I swear to you with the sincerity of someone you’ve never met, I woke up yesterday and saw the news about Zack Wheeler and decided it wasn’t a catastrophe for my already-drafted teams. At least I only drafted him in one of three leagues. I liked him a lot, so things could’ve been worse. I felt downright well-adjusted. Breathe in, breathe out, Grey’s fine. So, I went to my car to go on my morning trip to Starbucks, where I have the pleasure of buying an overpriced coffee and having my name misspelled, but, when I got in my car, it wouldn’t start. The car’s not a clunker, never had problems before. Then I realized something very profound. There was a higher power that would not let me be well-adjusted to Wheeler breaking down. A higher power that insisted I mourn the lose of my Wheeler even if it meant hitting me over the head with sad, sad irony that my four-wheeler wouldn’t start either. That higher power’s name, the Fantasy Baseball Overlord. Now I have no car and no number two starter on one of my teams. As I said in yesterday’s podcast that was taped on Sunday prior to the official Wheeler news breaking, the Mets said Wheeler’s elbow was fine so that meant he’d need Tommy John surgery. I was being facetious at the time, but is there any such thing as being facetious when talking about the Mets? Not to answer, but to ponder. Terry Collins said on Sunday, and I quote to let you absorb fully what teams say vs. what is actually going on, “There is nothing alarming or different from what’s been going on before. I know (Wheeler)’s got some issues with the finger (a blister). Other than that, just a little rest and he’ll be fine.” On Monday, Wheeler’s UCL was fully torn and needed Tommy John surgery. That’s one heckuva blister! Wheeler’s biggest challenge will now be finding time to see Dr. James Andrews. He’s getting booked up quickly! I’ve removed Wheeler from my top 40 starters and my top 400. To add insult to Wheeler’s injury, the Mets will moved Dillon Gee into the rotation and not Noah Syndergaard. Gee, terrific. Gee’s a 4+ ERA, 6+ K-rate guy that I won’t add into the rankings because he’s a streamer in most mixed leagues. Also, he’ll be bumped in June for Syndergaard, assuming no more Mets pitcher injuries– Ha! Damn, almost got through that last sentence without laughing. Anyway, here’s what else I saw in spring training for fantasy baseball:Please, blog, may I have some more?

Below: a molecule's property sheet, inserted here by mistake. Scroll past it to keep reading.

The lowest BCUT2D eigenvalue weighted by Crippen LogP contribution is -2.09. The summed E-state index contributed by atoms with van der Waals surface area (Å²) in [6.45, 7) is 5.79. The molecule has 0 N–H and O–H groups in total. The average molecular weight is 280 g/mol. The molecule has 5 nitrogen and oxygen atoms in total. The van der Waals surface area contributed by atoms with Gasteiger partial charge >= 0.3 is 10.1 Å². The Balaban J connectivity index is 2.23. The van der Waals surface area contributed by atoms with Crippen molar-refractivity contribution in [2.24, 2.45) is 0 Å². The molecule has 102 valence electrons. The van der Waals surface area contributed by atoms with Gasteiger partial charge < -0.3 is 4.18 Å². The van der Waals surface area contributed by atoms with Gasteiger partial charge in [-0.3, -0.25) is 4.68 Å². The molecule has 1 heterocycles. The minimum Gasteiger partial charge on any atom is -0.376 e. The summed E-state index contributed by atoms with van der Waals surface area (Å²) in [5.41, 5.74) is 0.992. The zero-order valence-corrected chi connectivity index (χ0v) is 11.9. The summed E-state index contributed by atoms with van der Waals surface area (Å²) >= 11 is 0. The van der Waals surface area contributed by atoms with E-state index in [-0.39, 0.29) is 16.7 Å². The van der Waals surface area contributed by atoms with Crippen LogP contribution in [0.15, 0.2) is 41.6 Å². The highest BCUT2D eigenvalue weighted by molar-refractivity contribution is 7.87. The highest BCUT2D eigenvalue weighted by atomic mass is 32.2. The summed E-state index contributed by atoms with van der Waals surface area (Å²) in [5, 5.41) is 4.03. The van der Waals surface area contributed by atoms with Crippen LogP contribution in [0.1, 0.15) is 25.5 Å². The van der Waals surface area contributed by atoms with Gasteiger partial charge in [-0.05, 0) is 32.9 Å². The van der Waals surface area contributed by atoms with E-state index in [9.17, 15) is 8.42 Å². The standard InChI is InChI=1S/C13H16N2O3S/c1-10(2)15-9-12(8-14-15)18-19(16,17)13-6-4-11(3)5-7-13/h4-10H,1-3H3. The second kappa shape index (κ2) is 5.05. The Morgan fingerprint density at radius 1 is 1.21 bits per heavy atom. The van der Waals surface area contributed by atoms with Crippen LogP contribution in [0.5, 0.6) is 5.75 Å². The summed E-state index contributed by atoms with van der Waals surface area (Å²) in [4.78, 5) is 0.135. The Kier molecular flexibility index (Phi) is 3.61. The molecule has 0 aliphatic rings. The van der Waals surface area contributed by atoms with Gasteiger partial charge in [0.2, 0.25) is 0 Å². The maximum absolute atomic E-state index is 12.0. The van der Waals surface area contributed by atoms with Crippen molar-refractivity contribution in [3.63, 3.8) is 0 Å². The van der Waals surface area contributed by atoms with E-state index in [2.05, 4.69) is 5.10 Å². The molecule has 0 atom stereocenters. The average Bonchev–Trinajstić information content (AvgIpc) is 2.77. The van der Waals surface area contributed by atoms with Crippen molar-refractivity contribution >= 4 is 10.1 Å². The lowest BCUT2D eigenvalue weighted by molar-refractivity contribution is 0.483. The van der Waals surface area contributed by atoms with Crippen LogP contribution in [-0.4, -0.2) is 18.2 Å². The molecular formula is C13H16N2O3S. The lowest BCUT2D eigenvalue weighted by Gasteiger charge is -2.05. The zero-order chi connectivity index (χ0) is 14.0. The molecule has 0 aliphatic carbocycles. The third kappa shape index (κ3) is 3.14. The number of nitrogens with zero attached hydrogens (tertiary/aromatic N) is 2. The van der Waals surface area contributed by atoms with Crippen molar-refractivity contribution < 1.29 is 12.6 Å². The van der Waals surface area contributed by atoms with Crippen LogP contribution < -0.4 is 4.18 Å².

Looking over Shortstop in OBP leagues is not pretty. Even the top-5 gets ugly quick; Troy Tulowitzki (.432), Hanley Ramirez (.369), Ben Zobrist (.354), Danny Santana (.353), and Starlin Castro (.339) round out the top-5. The top guys tend to have good OBP numbers and will be a plus at the position while there are a few guys throughout the rankings that will kill your OBP…Please, blog, may I have some more?